Researchers found that, proportionally, more HIV-positive women smoked tobacco and smoked more cigarettes daily than HIV-negative women. The proportions of women who disclosed that they smoked tobacco every day was as follows:
- HIV positive – 41%
- HIV negative – 14%
Trends in alcohol use
More HIV-positive women reported no alcohol use compared to HIV-negative women. Furthermore, the researchers stated that HIV-positive women were less likely to engage in problematic use of alcohol than HIV-negative women.
The distribution of women who reported no use of alcohol was as follows:
- HIV positive – 41%
- HIV negative – 28%
The proportions of women who disclosed problematic use of alcohol (what the researchers termed “binge drinking”) at least once monthly was as follows:
- HIV positive – 20%
- HIV negative – 35%
Trends in marijuana use
The proportions of women who disclosed regular use of non-prescribed marijuana in the past month was as follows (this data was restricted to that disclosed by women from B.C., regardless of HIV status):
- HIV positive – 15%
- HIV negative – 7%
Trends in cocaine and crack use
The proportions of women who disclosed regular use of cocaine or crack was as follows:
- HIV positive – 17%
- HIV negative – 0.1%
The distribution of occasional use of cocaine or crack was as follows:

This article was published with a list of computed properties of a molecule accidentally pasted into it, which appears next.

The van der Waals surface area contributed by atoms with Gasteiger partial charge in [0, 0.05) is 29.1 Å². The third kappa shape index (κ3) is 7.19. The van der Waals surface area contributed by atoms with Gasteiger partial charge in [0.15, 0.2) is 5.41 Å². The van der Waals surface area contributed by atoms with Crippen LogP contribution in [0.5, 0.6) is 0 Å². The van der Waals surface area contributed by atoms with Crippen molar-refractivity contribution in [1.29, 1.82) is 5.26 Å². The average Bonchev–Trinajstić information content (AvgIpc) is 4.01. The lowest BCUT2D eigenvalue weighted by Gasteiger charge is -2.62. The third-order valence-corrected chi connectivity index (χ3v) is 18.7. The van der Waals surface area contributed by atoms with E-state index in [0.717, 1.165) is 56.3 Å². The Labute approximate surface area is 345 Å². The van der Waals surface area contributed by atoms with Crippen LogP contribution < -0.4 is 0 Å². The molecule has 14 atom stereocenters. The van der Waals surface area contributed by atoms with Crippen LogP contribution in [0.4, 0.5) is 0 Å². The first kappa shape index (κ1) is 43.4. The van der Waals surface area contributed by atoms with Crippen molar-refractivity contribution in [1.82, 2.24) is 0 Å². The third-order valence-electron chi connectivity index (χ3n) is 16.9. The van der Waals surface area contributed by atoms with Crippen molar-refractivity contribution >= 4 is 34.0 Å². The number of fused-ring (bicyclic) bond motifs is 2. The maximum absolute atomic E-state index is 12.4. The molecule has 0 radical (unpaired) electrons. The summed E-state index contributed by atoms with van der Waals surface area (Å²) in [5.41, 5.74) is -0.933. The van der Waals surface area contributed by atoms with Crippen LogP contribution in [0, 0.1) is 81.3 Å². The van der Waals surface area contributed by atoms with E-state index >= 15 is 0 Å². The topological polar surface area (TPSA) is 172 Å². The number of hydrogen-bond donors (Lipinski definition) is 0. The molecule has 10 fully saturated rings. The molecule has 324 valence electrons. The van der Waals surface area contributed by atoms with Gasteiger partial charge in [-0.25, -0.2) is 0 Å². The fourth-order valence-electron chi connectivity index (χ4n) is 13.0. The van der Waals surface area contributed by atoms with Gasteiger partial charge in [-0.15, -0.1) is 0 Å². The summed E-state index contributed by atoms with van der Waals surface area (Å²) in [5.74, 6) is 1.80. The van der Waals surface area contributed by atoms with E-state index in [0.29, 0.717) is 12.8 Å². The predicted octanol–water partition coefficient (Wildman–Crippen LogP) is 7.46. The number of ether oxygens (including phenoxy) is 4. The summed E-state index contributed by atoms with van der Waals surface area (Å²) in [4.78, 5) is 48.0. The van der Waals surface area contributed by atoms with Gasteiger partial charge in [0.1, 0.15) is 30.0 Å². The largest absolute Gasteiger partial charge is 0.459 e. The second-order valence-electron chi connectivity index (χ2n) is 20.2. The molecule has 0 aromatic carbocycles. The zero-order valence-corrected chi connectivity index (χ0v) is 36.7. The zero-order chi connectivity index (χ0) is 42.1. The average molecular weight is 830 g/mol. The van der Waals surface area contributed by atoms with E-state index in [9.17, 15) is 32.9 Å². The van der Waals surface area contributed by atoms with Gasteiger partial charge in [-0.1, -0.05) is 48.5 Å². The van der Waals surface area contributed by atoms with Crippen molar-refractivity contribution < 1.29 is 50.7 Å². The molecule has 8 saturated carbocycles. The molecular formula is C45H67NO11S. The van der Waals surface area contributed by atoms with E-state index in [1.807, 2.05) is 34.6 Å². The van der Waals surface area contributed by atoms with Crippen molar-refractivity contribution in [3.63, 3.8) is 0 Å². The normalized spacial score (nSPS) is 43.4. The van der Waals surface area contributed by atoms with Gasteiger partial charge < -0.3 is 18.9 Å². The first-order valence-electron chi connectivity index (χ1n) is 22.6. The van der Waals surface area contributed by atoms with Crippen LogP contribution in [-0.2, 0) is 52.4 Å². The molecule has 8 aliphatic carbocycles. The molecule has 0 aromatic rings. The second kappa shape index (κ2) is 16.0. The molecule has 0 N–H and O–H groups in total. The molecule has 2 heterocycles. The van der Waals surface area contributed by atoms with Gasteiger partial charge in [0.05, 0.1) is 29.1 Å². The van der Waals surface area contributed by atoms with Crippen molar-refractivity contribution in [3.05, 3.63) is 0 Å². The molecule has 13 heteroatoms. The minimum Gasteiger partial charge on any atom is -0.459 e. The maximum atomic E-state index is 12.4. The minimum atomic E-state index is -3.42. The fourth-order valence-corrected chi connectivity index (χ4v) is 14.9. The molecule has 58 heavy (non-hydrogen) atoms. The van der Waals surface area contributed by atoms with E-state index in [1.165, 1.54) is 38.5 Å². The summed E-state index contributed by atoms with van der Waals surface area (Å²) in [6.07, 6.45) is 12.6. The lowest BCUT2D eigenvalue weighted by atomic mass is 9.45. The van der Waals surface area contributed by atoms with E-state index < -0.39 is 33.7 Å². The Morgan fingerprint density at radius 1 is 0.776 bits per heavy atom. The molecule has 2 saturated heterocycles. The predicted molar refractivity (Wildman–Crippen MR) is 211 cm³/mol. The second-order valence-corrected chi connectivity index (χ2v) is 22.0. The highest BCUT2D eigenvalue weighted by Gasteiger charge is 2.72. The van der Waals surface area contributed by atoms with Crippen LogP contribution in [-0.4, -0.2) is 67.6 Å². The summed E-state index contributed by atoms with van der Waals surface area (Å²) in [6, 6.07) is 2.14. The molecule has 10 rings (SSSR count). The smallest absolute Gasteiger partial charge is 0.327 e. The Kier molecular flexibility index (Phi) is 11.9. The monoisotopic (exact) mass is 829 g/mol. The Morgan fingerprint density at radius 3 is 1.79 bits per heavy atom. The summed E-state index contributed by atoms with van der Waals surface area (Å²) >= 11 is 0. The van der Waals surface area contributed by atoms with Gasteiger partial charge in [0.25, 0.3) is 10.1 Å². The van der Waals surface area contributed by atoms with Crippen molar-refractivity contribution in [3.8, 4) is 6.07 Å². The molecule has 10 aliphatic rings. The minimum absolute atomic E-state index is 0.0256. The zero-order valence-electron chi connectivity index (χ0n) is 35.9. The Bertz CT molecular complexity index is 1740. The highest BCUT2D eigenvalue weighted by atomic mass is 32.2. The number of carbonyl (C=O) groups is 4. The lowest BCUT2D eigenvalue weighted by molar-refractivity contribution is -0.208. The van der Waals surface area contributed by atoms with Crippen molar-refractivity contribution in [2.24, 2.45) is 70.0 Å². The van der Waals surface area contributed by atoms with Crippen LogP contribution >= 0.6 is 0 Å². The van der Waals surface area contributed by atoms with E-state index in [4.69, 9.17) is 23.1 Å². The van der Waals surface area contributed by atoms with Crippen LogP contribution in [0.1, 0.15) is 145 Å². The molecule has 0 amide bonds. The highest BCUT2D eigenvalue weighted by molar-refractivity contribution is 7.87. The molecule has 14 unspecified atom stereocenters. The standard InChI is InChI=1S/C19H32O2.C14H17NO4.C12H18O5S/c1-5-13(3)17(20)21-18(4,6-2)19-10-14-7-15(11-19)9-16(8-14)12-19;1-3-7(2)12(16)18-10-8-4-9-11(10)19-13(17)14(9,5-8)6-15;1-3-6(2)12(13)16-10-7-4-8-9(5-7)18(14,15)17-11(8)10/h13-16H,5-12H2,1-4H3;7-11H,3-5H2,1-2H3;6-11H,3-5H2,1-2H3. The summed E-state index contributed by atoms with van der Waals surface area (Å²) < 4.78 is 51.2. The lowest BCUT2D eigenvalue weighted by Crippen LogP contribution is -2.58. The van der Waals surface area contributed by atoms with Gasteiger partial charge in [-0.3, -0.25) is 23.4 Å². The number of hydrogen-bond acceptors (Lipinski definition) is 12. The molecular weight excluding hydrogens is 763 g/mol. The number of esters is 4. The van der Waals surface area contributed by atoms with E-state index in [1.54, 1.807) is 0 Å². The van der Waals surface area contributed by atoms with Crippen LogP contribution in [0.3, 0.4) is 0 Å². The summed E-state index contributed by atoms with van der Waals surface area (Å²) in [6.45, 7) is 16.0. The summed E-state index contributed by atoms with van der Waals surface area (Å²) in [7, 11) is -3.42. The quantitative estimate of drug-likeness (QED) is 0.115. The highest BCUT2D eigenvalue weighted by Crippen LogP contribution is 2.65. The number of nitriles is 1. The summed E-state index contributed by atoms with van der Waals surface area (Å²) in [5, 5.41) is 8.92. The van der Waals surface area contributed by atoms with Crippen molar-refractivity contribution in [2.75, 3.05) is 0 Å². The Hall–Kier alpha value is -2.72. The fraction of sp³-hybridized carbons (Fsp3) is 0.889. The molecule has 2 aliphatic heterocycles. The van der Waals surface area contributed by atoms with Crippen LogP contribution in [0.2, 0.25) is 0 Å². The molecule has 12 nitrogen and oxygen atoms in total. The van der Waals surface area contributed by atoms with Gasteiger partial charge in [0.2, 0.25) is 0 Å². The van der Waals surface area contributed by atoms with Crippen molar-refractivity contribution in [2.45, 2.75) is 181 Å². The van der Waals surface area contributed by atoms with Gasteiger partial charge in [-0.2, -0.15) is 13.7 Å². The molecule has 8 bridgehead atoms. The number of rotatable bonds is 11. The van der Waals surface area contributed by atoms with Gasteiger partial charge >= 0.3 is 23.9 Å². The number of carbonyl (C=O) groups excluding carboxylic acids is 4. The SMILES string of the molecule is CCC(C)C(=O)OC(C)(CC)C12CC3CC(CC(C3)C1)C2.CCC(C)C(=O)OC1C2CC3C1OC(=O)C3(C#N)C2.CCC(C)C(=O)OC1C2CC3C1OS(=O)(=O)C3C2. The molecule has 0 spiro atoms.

- HIV positive – 8%
- HIV negative – 2%
Trends in speed (amphetamine) use
The proportions of women who reported regular or occasional use of speed was as follows:
- HIV positive – 3%
- HIV negative – 0.1%
Trends in heroin use
The proportions of women who reported regular or occasional use of heroin was as follows:
- HIV positive – 11%
- HIV negative – 0.1%
Bear in mind
The present study was cross-sectional in nature; that is, data were collected from each woman at one point in time.
It is possible that there may be several unaccounted factors in the present CHIWOS analysis that could have had an impact on participants’ use of alcohol, tobacco and other substances, such as the following examples:
- low income
- mental health conditions
- HIV-related discrimination and stigma
- exposure to abuse and violence
Despite this, the CHIWOS findings on trends in tobacco use are in line with studies of HIV-positive women from France and the U.S. Furthermore, other studies from the U.S. have found similar or, in some cases, higher rates of substance use among some women who are at high risk for or who have HIV.
Based on their findings, the CHIWOS researchers made several statements, including the following:
- “Make interventions available to women who use [substances and who take] ART, particularly in cases where substance use interferes with the maintenance of effective HIV treatment.”
- “Integration of substance use treatment services into HIV primary care settings may contribute to enhancing the quality of HIV care and care delivery.”
- “Our findings also advocate for tailored, women-centred harm reduction strategies in which women’s unique needs are effectively recognized, and peer-driven interventions through which peers can also contribute to the care and treatment programs’ delivery.”
CHIWOS is a very useful study and over time it will accumulate more data, making it possible for analyses of such data over several time points—a longitudinal study. Such studies can reveal trends or changes in behaviours and other issues.
The Women of CHIWOS – Positive Side magazine
—Sean R. Hosein